If you write at all, you know that as a writer you don’t always have control of the story. You could, but what’s the fun in that? You have to let go from time to time and let the story take you places. This is what happened to me this time.
Get comfortable, this is going to be one long excuse for the fact that it’s the 15th of November and I am only now writing about all things local and seasonal that I cooked in October. In August I was two weeks late, but at least I had a really good excuse: my site got hacked.
I hired a company to do a clean up. It only cost me two hundred dollars and a few grey hairs, when the support guy said that my website will be “practically unusable”. Turned out, he chose the words poorly, as you see it is very much usable. Knock on wood!
So this time I am going to blame it on the story. I sat down a week ago, adamant to write all about my October adventures in the kitchen. I started off with a topic that’s been on my mind for a few months now, namely, how these days food has become so much more complicated compared to food I remember from my childhood. Sounds captivating, right?
These monthly posts are the only place where I can write on any random topic, without caring much for structure and proper segues. So write I did. A thousand words spilled out of me in two sittings, during my son’s naps, naturally.
The piece felt like it could stand on its own, not simply be a part of my monthly blah-blah post. So be it, I thought. I just have to write another five hundred words or so, make a conclusion, and start the October seasonal post anew.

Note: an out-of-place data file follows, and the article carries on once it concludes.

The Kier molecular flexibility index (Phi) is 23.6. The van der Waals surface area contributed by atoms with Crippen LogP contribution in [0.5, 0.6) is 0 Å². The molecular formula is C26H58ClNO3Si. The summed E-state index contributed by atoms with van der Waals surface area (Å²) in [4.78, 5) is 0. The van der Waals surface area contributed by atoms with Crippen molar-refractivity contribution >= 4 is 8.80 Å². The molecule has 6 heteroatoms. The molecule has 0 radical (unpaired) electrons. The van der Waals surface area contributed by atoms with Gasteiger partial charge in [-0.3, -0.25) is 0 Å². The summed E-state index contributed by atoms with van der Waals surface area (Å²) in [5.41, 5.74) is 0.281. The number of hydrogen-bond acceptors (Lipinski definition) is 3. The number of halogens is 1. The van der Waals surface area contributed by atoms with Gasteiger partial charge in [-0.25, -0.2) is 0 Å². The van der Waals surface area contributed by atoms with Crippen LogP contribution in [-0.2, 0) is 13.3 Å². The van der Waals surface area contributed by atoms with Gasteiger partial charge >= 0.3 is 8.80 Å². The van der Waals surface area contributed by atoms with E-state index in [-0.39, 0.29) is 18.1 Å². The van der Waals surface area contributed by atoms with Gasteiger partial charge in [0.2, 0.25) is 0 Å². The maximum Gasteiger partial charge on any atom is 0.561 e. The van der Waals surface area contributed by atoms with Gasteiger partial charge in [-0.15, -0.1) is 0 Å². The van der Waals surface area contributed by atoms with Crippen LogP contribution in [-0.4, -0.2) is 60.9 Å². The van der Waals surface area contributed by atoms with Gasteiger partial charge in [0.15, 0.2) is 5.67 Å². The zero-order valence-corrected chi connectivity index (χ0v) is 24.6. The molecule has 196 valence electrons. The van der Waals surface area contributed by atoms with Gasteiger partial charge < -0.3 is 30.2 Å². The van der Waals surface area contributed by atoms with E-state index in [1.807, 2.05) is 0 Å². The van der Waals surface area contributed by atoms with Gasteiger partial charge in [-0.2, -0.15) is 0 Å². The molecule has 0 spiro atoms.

Only the last five hundred words did not come to me. After typing a thousand words like a maniac I couldn’t quite figure out what the point was. That happens sometimes. You think you’ve got it, but then you ask yourself: what do I actually want to say? what is the takeaway? And the answer is a resounding “No idea! I was just blabbering”.
I spent a few days trying to figure it out and then a few more days contemplating a new topic for October post — both with no success. And then half of November was gone. I had to use all my will power to start writing something, anything.
So here I am blabbering instead of telling you about all the amazing produce I got last month and what I cooked with it. So, shall we?
As you remember (I may be too optimistic in thinking that you read my every post, but don’t shatter that image for me, please), September was the month of Diana Henry.
After cooking through her “How to Eat Peach” for several months, I’ve decided to move on to Ottolenghi’s Jerusalem in October. But not before making Diana’s chocolate olive oil cake. Oh, and the celeriac halibut gratin. And baked cauliflower with black beans. Somebody stop me.
There’s not much to say about the chocolate cake, except that it was perfect in every way and disappeared in two days. But the gratin I’ll tell you all about.
First of all, celeriac was my new ingredient of the month. I saw a monstrous root at the supermarket, asked in Instagram stories who the hell that ugly guy was, and got a ton of replies that it was none other than celeriac, a cousin of celery. Maybe even a brother, they are very closely related, but not quite the same thing.
I was positive I was not going to like it as I hate celery, but since I am giving every ingredient a chance these days, into my grocery basket it went. Besides, I found a recipe for smoked haddock and celeriac gratin in Diana Henry’s book, and Diana Henry has never steered me wrong.